Being conscious during an operation can make patients feel anxious and is often painful, despite the use of a local anesthetic.

However, research from the University of Surrey has found that simple distraction techniques — such as talking to a nurse, watching a video or using stress balls — can help patients to relax during varicose vein surgery and reduce their pain.

smiling nurse in hospital

Four different distraction techniques

The study, published in the European Journal of Pain, analyzed 398 patients, splitting them into four groups.

The first group was played music during their surgery, while the second was offered a choice of DVD to watch from a wall-mounted monitor.

In the third group, a dedicated nurse was positioned next to the patient’s head to interact with them throughout the procedure. The nurse was instructed not to touch the patient’s hand during surgery, but to try and engage them in conversation.

>> Headed for the OR? 5 questions to ask your surgeon first

In the fourth group, two palm-sized stress balls were given to participants once they were comfortably in place on the operating table. They were instructed to squeeze these whenever they were feeling anxious or if they anticipated or experienced any uncomfortable sensations.

Anxiety and pain levels were measured through a short questionnaire filled in immediately after the operation.

Which distraction methods were the best?

The results showed that:

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  • The group that watched a DVD showed 25% less anxiety than those who received treatment as usual (but no differences for pain).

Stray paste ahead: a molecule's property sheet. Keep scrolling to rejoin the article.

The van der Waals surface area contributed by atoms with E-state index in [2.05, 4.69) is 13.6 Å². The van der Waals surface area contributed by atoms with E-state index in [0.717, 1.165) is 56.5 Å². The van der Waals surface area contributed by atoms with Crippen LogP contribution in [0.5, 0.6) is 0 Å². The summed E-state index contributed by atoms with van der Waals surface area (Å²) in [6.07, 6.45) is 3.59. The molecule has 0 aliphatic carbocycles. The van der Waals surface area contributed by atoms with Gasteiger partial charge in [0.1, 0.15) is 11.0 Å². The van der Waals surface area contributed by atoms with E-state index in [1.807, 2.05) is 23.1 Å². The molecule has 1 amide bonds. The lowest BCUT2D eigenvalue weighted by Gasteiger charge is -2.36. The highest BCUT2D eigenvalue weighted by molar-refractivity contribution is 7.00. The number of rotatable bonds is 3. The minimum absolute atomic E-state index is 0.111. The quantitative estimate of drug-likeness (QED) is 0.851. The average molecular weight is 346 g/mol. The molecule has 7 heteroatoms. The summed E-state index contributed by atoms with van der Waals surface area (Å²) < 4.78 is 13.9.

• The group that interacted with a nurse showed 30% less anxiety and 16% less pain than those who received treatment as usual.
  • The group that used stress balls showed 18% less anxiety and 22% less pain than those who received treatment as usual.
  • Music did not have any effect on anxiety or pain.

This is the first study to examine the effect of simple distraction techniques on patients undergoing varicose vein surgery. The team of researchers focused on this type of surgery as it is usually done with the patient awake, using a local anesthetic.

In addition, during this surgery, patients have previously experienced a burning sensation and have reported unfamiliar smells, sounds and feelings. As they are awake throughout, they have also reported overhearing conversations between the surgeon and nurse, containing upsetting details about the surgery. Although the procedure is highly effective and safe, patients often experience anxiety, as they are fully aware of everything that is happening.

>> Post-op pain keeping you up? Your hospital stay may be longer

“Undergoing conscious surgery can be a stressful experience for patients,” says study author Professor Jane Ogden from the University of Surrey. “Finding ways of making them feel more comfortable is really important. The use of simple distraction techniques can significantly improve patient experience.”

“Our research has found a simple and inexpensive way to improve patients’ experiences of this common and unpleasant procedure, and could be used for a wide range of other operations carried out without a general anesthetic,” she says. “This could also include the great number of exploratory procedures, such as colonoscopies and hysteroscopies, which are all done while patients are conscious.”


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The Myria Editors

Myria, originally launched in 1998, strives to deliver more conversation, and less gossip. More intelligence, less eye-rolling. More acceptance, less judgment. And throughout the site: more needle, less haystack. Through life's ups, downs, and everything in between, we want to encourage you, support you, and help guide you. The team behind Myria understands that status updates and selfies never tell the whole story, and that we all have stuff to deal with, and that's nothing you need to hide here. Beyond "been there, done that" - every day, we're still there and still doing it. That's how we know: You've got this.


Photo credit(s): Photo thanks to Texas A&M University

Original publication date: January 30, 2015

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